There is truth in extreme couponing

There are several coupon clipping sites that you can order coupons in bulk. I take advantage of this myself as they are all newspaper coupons an legit. FYI Florida gets very high value coupons in there area that no other areas ever see.

In violation of terms of coupons

Just because coupon clipping services exist does not make them legal, ethical or legitimate. Nearly every manufacturer coupon has the wording "Void if Sold." How do you justify buying a contract between the manufacturer and the store that is legally null and void the moment you pay for it?

Never thought about it that way

I never thought about it that way Jill. I thought they're selling pieces of paper & you can sell whatever you want. Manufacturer doesn't know they're being sold.

Are you always so moral?


Along with love, there are a few other things money can't buy:

Manners, morals, and integrity.

Thanks to my mom and dad for instilling how important all of those are.

Yes she is! And she stresses

Yes she is! And she stresses this in every one of her classes.

Are YOU?


It's a pity you don't have a donate button! I'd most certainly donate to this superb blog! I guess for now i'll settle for bookmarking and adding your RSS feed to my Google account.
I look forward to updates and will share this website with my Facebook group.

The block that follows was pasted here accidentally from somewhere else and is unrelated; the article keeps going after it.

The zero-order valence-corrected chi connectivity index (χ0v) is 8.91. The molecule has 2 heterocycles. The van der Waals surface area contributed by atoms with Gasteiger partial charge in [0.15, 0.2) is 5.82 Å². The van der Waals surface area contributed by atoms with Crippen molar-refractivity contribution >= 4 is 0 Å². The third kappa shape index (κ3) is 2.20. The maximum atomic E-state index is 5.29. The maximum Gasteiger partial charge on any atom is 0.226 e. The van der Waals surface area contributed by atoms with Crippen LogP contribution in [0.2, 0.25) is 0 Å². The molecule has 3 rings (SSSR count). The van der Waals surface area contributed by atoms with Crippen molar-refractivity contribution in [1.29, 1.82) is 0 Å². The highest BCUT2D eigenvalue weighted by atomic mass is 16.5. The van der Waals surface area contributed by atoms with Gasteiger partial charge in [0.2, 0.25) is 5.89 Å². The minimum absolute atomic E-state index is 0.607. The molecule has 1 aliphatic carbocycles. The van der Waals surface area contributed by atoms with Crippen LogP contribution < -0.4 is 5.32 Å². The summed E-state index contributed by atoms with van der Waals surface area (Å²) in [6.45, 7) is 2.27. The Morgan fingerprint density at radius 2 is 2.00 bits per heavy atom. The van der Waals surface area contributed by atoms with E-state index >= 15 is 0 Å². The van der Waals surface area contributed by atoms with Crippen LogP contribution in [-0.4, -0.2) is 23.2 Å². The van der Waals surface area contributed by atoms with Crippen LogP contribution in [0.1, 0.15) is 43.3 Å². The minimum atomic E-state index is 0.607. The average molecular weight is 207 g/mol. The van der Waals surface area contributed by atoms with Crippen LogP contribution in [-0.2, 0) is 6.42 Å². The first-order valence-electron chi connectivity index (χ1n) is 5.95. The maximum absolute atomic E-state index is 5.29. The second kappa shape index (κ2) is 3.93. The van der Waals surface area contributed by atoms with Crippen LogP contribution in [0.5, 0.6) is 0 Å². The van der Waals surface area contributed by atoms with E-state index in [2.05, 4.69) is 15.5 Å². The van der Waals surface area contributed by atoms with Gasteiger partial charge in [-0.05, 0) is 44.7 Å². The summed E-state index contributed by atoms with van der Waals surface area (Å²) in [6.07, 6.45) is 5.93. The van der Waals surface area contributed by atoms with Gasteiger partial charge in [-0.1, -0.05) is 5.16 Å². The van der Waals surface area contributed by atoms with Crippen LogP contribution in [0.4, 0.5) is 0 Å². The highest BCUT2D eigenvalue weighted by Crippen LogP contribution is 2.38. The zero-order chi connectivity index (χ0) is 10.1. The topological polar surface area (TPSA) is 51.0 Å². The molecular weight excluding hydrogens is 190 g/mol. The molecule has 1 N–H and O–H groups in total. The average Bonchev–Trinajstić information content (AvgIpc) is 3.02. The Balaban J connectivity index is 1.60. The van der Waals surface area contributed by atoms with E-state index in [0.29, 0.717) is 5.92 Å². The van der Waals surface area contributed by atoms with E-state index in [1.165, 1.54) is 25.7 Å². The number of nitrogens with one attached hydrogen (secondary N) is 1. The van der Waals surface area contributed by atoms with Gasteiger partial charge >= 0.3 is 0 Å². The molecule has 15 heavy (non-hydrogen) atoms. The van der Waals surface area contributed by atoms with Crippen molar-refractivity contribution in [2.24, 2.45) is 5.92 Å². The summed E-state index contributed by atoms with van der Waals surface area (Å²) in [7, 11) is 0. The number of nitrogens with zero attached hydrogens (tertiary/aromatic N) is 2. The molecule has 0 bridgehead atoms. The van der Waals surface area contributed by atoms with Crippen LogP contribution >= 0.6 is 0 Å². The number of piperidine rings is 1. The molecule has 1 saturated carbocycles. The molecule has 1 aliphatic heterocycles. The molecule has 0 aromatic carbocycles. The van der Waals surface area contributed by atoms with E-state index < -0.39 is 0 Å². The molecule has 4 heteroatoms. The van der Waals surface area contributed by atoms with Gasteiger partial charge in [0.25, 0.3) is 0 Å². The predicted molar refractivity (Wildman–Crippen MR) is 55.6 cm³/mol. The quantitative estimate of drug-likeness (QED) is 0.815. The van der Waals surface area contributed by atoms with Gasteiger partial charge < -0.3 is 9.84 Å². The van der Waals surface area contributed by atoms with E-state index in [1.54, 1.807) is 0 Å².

Comments on extreme couponing board

Hi- I was just on the extreme couponing website, and I was reading some of the comments on the board, and there was one woman who was proud that she was an extreme couponer. She said that she bought 20 coupons worth $25 each at one of those coupon clipping services fpr Sonicare. She then proceeded to go to Walmart, where they were on sale for $19.95, and used all the coupons. By the time she factored in the cost of the coupons, she made $93. She then turned around and sold them on ebay. Pwople were amazed about this, and wanted to know more. Nobody questioned whether the coupons were legit or not. I am sure they were not legit. Hope this helps, Nancy


I think as long as the show is on the air and is glorifying some shoppers' coupon minsues (and extremism in general) there will always be a segment of the population who want to push the limits of what can be done just about as far as they can be pushed. Unfortunately.

It makes so much more sense now.

I did a search for "Extreme Couponing where did she get coupons" and found this article. First, I had no idea this barcode thing was even possible since the computers at my stores seem to pick up even a slight discrepancy. But now, the show makes so much more sense to me and I see why I've never been able to pull off a 90-100% transaction with multiple different items. Sure, I've gotten lots of free items when the coupon said free or the value matched the price, but not $1000+ worth of groceries. Now I don't feel as inept, lol. My original search though, was about a woman on EC premier last night (5/28/12) who had some weird, very high dollar coupons that were definitely NOT from Sunday inserts. Some of them were gigantic. Where did she get them? She's the one who kept them all loose in a big Ziploc...$2100+ of items for $0. They showed where all the other people got their coupons.

There's more